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Polar vortex challenges primary candidates

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Updated: March 24, 2014 6:36AM

Local primary candidates had no idea when they threw their hats into the ring last fall that their toughest foe this campaign season would be Old Man Winter himself.

Kane County Sheriff candidate Don Kramer was in the Lily Lake area off Route 47 putting up some campaign signs when he ran into an unexpected challenge.

Walking across the road and through the ditch to get to a cornfield, the next thing Kramer knew, he was up to his neck in snow … and for a moment, panic threatened to set in.

“I knew,” he recalled, “this couldn’t be good.”

So the retired Kane County lieutenant from Geneva began to roll … and though he got plenty wet, Kramer managed to create enough of a hole to climb out.

“The more rural places,” he said with a grin, “are particularly challenging.”

And important.

In local elections, where candidates have limited funding and where every vote really does count, trudging through snow banks and pounding signs into frozen ground are the best ways to get names and messages out to voters.

Most of them, starting in late fall, took December off because of the holidays, then hit the campaign trail with a vengeance in January. And as we all are well aware, since the beginning of the year, there’s been nothing but one polar vortex and nasty snowstorm after another.

Bill Lenert, an insurance agent from Sugar Grove running for Kane County Board, admitted he even got stuck in a snow drift while out knocking on doors and had to be plowed out.

His opponent, incumbent Melisa Taylor, also of Sugar Grove, “somehow managed” to get stuck multiple times one day while using her daughter’s car, and ended up passing out campaign pens to thank her rescuers.

“It’s been crazy,” she agreed.

Then there’s those incredibly high winds.

Once signs were pummeled into the cold frozen ground, candidates have been struggling, especially this past week, to keep them up.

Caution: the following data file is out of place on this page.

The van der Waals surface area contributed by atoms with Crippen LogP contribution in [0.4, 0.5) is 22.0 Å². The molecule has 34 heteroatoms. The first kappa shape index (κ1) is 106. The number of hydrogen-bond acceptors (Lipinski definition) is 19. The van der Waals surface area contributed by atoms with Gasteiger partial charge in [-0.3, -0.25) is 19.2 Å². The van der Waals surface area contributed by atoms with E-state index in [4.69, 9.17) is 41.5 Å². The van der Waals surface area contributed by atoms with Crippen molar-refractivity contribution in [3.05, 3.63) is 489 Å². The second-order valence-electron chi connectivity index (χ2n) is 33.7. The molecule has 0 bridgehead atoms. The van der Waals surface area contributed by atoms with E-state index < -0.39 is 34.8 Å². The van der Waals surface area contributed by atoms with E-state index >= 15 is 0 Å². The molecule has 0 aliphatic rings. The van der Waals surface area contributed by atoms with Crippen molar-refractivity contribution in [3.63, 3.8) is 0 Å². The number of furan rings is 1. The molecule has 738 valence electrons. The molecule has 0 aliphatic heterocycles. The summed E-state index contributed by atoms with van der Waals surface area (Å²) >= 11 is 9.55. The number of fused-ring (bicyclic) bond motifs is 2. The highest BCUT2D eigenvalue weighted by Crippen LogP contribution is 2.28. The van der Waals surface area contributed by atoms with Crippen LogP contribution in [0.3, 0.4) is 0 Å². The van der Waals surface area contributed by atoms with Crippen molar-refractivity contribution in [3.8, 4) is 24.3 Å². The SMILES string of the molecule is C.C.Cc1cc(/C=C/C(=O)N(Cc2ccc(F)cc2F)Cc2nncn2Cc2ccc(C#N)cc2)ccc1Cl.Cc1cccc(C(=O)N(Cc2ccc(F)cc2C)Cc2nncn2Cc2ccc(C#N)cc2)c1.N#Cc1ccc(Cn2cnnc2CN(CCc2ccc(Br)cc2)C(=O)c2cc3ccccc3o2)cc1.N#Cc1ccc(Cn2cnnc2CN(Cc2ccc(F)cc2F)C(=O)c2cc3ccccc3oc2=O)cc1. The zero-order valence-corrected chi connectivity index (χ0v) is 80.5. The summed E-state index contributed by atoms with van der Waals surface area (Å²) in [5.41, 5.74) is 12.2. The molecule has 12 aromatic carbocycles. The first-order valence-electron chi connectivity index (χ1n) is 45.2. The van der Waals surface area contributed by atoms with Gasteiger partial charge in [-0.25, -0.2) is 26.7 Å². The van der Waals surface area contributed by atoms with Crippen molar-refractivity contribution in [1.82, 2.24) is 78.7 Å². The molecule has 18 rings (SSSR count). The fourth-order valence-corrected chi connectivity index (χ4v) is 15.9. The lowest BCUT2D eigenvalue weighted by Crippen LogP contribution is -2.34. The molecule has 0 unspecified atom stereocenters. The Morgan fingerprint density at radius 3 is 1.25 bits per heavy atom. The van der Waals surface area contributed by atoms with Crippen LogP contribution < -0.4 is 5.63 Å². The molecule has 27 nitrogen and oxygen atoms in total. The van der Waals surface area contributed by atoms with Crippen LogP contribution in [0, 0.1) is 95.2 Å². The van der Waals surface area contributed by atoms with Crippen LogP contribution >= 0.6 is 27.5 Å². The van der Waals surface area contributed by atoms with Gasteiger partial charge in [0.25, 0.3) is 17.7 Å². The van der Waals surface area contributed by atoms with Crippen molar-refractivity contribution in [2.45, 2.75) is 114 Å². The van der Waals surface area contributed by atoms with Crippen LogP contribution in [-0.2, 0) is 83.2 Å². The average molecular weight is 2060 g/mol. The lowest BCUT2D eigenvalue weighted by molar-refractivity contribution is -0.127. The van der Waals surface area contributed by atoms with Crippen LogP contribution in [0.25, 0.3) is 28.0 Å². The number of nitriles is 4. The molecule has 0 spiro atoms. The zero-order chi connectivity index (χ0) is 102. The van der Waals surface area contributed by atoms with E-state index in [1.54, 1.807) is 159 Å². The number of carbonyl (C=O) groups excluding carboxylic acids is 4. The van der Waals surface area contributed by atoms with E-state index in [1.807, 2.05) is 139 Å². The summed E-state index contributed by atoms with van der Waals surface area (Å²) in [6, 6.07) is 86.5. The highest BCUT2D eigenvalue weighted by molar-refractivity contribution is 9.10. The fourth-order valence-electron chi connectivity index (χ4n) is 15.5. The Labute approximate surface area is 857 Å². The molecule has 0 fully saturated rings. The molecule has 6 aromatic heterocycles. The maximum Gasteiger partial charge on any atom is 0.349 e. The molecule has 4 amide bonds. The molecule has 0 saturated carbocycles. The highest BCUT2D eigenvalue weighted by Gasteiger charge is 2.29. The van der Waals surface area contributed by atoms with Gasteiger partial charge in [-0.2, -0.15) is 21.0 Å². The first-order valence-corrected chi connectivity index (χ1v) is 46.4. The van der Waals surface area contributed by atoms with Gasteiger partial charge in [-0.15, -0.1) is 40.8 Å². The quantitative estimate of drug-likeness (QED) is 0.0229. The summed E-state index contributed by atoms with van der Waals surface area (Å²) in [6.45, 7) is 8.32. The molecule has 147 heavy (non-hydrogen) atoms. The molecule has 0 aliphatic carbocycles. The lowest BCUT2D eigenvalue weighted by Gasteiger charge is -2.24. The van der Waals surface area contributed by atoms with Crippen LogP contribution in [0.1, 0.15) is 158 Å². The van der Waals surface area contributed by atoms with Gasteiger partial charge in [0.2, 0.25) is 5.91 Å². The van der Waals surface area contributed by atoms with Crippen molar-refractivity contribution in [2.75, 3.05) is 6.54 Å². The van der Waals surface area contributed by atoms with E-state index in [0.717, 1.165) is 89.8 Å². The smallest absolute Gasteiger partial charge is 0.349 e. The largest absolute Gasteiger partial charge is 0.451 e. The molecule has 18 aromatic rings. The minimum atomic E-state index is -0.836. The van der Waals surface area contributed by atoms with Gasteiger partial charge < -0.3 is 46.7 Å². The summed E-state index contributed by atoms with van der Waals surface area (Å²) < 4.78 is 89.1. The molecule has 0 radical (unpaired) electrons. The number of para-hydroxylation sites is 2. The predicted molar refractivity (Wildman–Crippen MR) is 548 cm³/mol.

On Friday, Lenert was out repairing dozens of damaged signs. Some of the large posters, he said, were located far from their original spots, and a couple were blown away, never to be found. “I had to order 50 more,” he noted.

Jacqueline Harmon, campaign manager for sheriff candidate Lt. Kevin Williams of Geneva, admits at one point, while wrestling with Mother Nature, “I thought I was going to blow away myself.”

There have been plenty of weekends, she said, when the volunteers simply did not want to go out into the sub-zero conditions. “But Kevin is so passionate, he’d get us pumped up and excited again.”

Williams’ campaign, she said, is made up of volunteers from all ages, so when the weather was brutally extreme, the older people would drive the cars and the younger ones would do the heavy lifting … or knocking.

In this kind of winter, she said, “it really does take a team effort.”

Not every candidate ventured into the ice box, though.

Kendall County Board incumbent Matt Prochaska, a consultant from Bristol, said it didn’t made sense to risk frostbite on some of the more dangerous weekends. He and Kane County’s Taylor both avoided the streets when conditions were brutal so that residents hunkering down for the day wouldn’t have to open their doors to Old Man Winter.

But other candidates said venturing into the arctic blast can be an ice breaker in itself.

Whether they appreciated their passion or just felt sorry for the campaigners, most residents, I was told, graciously opened their doors. One woman, noted Kramer, even invited him to join her for a bowl of chicken noodle soup she had just made.

“As you are warming up,” he said, “it gives you time to really connect to the voters.”

Harmon, Williams’ campaign manager, noted yet one more plus this campaign season. Despite the fact she had no time for the gym these past six weeks, she still managed to lose five pounds.

“It’s a great workout,” she said of tramping through the deep drifts, pounding poles into frozen ground and wrestling with wind-whipped signs.

“It gets your heart rate up … and you certainly burn calories.”

Kane Board hopeful Bill Lenert was equally enthusiastic.

“It’s really been fun ... seriously.”

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